Your classic Italian Grand Prix
The 1988 Italian Grand Prix is our selection for the latest edition of BBC Sport's series of classic Formula 1 races.
It fulfils the description in almost every way. It was a momentous event historically - it was the one race McLaren failed to win in the most successful season in their history - and it had last-minute drama when race leader Ayrton Senna was taken out by a backmarker.
We have made the full 'Grand Prix' highlights programme of the time available. You can watch it here. The shorter clips of all five of our selected races are linked just below.
The highlights will be available on satellite and cable from 1800 on Thursday 10 September until 0800 on Friday 11 September. Unfortunately, because of a lack of bandwidth, they will not be available on Freeview.
Watch short highlights of the 1988 Italian Grand Prix
Watch short highlights of the 1990 Italian Grand Prix
Watch short highlights of the 1995 Italian Grand Prix
Watch short highlights of the 1999 Italian Grand Prix
Watch short highlights of the 2004 Italian Grand Prix
As many of the respondents on this blog pointed out, Monza provided particularly rich pickings, but it was no surprise that the 1988 race had the most supporters by far. It 'out-scored' the next most popular choice - the incident-packed 1995 event - by a ratio of almost two to one.
Some of you pointed out that, in terms of action, 1988 was not that great. And certainly, in terms of thrills and spills 1995 was more exciting. But it is no accident that, of the two, 1988 is more famous.
I go into the events surrounding all five of the choices in my blog of last week, but it is not just crashes and lead changes that make races stick in the collective memory.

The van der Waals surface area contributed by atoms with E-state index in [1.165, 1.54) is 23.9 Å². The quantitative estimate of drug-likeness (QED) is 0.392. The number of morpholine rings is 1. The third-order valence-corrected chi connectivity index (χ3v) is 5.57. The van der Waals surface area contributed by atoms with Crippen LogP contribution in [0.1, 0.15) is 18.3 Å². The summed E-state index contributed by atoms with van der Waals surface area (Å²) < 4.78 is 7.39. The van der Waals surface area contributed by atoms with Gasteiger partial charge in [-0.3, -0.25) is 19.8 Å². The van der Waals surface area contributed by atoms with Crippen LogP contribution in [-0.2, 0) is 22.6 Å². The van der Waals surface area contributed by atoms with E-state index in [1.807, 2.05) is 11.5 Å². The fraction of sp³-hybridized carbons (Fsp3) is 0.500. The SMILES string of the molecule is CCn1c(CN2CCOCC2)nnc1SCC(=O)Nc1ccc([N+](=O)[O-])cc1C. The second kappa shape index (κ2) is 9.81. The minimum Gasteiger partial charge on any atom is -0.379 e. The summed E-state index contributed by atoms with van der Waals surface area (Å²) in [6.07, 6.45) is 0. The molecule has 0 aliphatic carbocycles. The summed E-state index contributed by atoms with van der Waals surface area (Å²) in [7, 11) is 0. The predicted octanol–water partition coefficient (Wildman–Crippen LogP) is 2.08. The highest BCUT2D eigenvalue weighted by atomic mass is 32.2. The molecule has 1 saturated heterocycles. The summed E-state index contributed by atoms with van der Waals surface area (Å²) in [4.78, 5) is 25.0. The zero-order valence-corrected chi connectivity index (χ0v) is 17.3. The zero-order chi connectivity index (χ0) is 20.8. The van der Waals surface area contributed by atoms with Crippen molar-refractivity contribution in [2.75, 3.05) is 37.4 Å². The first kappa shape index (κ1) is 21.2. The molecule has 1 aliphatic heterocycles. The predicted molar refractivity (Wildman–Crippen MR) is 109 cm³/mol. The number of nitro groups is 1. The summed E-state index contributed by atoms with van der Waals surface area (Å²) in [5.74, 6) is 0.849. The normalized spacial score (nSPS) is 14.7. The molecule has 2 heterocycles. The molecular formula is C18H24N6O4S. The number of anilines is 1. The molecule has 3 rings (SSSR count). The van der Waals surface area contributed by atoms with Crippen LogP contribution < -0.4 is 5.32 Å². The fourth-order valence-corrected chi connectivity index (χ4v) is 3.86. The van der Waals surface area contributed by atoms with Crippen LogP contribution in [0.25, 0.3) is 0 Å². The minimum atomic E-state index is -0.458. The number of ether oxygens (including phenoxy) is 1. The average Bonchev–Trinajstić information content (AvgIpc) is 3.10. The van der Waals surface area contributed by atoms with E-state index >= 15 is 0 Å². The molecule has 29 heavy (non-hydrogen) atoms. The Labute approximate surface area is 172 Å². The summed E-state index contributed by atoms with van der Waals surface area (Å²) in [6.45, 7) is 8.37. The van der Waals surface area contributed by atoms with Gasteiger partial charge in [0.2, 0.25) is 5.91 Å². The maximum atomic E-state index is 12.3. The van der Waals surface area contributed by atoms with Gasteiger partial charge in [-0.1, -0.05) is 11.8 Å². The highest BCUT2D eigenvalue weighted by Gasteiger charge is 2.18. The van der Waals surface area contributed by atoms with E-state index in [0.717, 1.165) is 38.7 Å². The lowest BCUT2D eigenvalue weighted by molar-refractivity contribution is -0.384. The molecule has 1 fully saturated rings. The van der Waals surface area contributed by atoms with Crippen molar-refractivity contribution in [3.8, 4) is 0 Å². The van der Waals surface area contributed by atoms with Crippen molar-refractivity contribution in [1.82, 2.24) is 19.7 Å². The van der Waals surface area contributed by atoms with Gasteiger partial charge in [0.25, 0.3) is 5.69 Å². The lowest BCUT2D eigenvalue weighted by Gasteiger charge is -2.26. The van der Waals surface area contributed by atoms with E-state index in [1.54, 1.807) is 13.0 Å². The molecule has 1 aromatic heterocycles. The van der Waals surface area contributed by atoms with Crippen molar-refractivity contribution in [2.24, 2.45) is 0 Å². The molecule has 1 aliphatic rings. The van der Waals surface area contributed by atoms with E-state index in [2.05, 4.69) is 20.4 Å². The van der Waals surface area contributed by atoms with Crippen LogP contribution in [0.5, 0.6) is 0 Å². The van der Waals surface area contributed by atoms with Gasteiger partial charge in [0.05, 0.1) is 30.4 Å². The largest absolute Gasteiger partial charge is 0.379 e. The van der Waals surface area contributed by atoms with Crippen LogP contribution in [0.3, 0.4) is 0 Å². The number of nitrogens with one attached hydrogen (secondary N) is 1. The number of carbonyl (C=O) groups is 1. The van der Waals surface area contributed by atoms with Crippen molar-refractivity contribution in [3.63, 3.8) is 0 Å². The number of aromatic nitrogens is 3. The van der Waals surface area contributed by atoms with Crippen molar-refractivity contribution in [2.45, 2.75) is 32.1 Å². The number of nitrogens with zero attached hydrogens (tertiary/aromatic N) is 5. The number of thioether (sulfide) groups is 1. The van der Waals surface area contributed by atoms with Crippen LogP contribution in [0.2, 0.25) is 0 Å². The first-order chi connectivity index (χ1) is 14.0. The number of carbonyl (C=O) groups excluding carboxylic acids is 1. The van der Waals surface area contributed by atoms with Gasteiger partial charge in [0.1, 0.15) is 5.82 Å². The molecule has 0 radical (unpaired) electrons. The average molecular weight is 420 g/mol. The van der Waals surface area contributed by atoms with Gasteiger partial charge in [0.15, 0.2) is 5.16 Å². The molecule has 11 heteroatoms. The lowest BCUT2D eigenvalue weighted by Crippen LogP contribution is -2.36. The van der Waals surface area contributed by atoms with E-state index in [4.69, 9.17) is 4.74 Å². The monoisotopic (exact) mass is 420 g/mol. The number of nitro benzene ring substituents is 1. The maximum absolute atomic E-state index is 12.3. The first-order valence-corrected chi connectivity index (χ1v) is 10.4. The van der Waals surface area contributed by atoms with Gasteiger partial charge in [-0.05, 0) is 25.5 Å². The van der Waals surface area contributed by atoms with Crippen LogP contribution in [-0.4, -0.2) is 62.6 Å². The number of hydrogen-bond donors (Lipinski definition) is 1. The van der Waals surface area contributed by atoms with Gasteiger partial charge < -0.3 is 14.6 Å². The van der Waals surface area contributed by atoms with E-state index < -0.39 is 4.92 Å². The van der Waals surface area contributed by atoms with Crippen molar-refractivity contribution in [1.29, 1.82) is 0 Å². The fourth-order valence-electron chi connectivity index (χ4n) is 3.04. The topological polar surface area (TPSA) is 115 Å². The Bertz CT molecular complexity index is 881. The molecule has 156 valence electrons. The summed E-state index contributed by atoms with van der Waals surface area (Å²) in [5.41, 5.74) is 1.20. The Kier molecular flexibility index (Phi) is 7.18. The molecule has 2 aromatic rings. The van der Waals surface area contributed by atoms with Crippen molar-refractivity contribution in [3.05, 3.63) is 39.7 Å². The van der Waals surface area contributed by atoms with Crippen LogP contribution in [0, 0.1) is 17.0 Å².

As it happens, the 1988 Italian Grand Prix had a crash that led to a change of winner - leader Ayrton Senna collided with backmarker Jean-Louis Schlesser with just two laps to go, handing victory to Ferrari's Gerhard Berger, who led team-mate Michele Alboreto over the line.
But this race resonates for two reasons beyond that already exciting incident.
The first is that Senna's misfortunate stopped McLaren making a clean sweep of all 16 races that year with Senna and Alain Prost - arguably the strongest driver line-up any F1 team has ever put together, with the possible exception of Juan Manuel Fangio and Stirling Moss at Mercedes in 1955.
As it is, 15 wins out of 16 in a single season is an achievement that will probably never be beaten - even Ferrari never managed it at the height of their domination in the early years of this century. And in some ways the fact that McLaren fell short in the most agonising of circumstances only adds to their achievement.
The second reason is that Ferrari's one-two came fittingly at the team's first home race following the death of their legendary founder Enzo Ferrari, a man who has had a greater impact on motorsport than almost anyone else.
It was, then, a classic race in every sense of the word. I hope you enjoy reliving it.